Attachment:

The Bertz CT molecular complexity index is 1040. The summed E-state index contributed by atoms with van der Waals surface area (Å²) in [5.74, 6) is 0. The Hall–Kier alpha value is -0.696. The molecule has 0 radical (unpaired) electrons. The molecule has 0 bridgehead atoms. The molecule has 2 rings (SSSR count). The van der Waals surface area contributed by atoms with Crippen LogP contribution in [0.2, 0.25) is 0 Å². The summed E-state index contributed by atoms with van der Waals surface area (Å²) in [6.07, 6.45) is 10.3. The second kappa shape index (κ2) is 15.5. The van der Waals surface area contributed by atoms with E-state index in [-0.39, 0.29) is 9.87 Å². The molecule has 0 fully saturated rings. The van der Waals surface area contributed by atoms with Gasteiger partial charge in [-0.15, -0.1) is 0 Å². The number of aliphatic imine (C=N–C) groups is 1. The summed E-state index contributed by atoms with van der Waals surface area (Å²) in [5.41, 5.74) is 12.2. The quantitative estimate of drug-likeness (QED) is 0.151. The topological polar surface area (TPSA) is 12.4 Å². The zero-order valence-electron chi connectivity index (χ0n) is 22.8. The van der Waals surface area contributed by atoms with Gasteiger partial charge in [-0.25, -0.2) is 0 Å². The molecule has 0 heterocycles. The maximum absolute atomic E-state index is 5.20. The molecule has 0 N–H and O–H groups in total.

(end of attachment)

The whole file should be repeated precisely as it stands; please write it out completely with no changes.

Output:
The Bertz CT molecular complexity index is 1040. The summed E-state index contributed by atoms with van der Waals surface area (Å²) in [5.74, 6) is 0. The Hall–Kier alpha value is -0.696. The molecule has 0 radical (unpaired) electrons. The molecule has 0 bridgehead atoms. The molecule has 2 rings (SSSR count). The van der Waals surface area contributed by atoms with Crippen LogP contribution in [0.2, 0.25) is 0 Å². The summed E-state index contributed by atoms with van der Waals surface area (Å²) in [6.07, 6.45) is 10.3. The second kappa shape index (κ2) is 15.5. The van der Waals surface area contributed by atoms with E-state index in [-0.39, 0.29) is 9.87 Å². The molecule has 0 fully saturated rings. The van der Waals surface area contributed by atoms with Gasteiger partial charge in [-0.15, -0.1) is 0 Å². The number of aliphatic imine (C=N–C) groups is 1. The summed E-state index contributed by atoms with van der Waals surface area (Å²) in [5.41, 5.74) is 12.2. The quantitative estimate of drug-likeness (QED) is 0.151. The topological polar surface area (TPSA) is 12.4 Å². The zero-order valence-electron chi connectivity index (χ0n) is 22.8. The van der Waals surface area contributed by atoms with Gasteiger partial charge in [-0.25, -0.2) is 0 Å². The molecule has 0 heterocycles. The maximum absolute atomic E-state index is 5.20. The molecule has 0 N–H and O–H groups in total.